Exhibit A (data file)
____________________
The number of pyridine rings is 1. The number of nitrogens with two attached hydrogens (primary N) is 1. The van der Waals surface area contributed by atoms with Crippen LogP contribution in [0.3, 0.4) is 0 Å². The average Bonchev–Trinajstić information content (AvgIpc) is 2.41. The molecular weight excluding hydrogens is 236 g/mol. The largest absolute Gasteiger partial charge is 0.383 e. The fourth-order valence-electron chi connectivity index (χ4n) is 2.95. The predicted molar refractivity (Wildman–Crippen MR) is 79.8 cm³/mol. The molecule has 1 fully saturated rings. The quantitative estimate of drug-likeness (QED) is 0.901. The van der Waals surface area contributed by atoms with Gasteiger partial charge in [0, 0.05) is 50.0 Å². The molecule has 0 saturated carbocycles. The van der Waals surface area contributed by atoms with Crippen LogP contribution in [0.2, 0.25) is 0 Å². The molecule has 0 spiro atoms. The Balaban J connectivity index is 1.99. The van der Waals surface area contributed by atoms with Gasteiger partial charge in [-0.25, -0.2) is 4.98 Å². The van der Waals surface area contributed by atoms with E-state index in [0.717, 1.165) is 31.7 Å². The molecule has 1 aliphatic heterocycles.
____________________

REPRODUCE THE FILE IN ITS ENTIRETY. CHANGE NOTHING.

The number of pyridine rings is 1. The number of nitrogens with two attached hydrogens (primary N) is 1. The van der Waals surface area contributed by atoms with Crippen LogP contribution in [0.3, 0.4) is 0 Å². The average Bonchev–Trinajstić information content (AvgIpc) is 2.41. The molecular weight excluding hydrogens is 236 g/mol. The largest absolute Gasteiger partial charge is 0.383 e. The fourth-order valence-electron chi connectivity index (χ4n) is 2.95. The predicted molar refractivity (Wildman–Crippen MR) is 79.8 cm³/mol. The molecule has 1 fully saturated rings. The quantitative estimate of drug-likeness (QED) is 0.901. The van der Waals surface area contributed by atoms with Gasteiger partial charge in [0, 0.05) is 50.0 Å². The molecule has 0 saturated carbocycles. The van der Waals surface area contributed by atoms with Crippen LogP contribution in [0.2, 0.25) is 0 Å². The molecule has 0 spiro atoms. The Balaban J connectivity index is 1.99. The van der Waals surface area contributed by atoms with Gasteiger partial charge in [-0.25, -0.2) is 4.98 Å². The van der Waals surface area contributed by atoms with E-state index in [0.717, 1.165) is 31.7 Å². The molecule has 1 aliphatic heterocycles.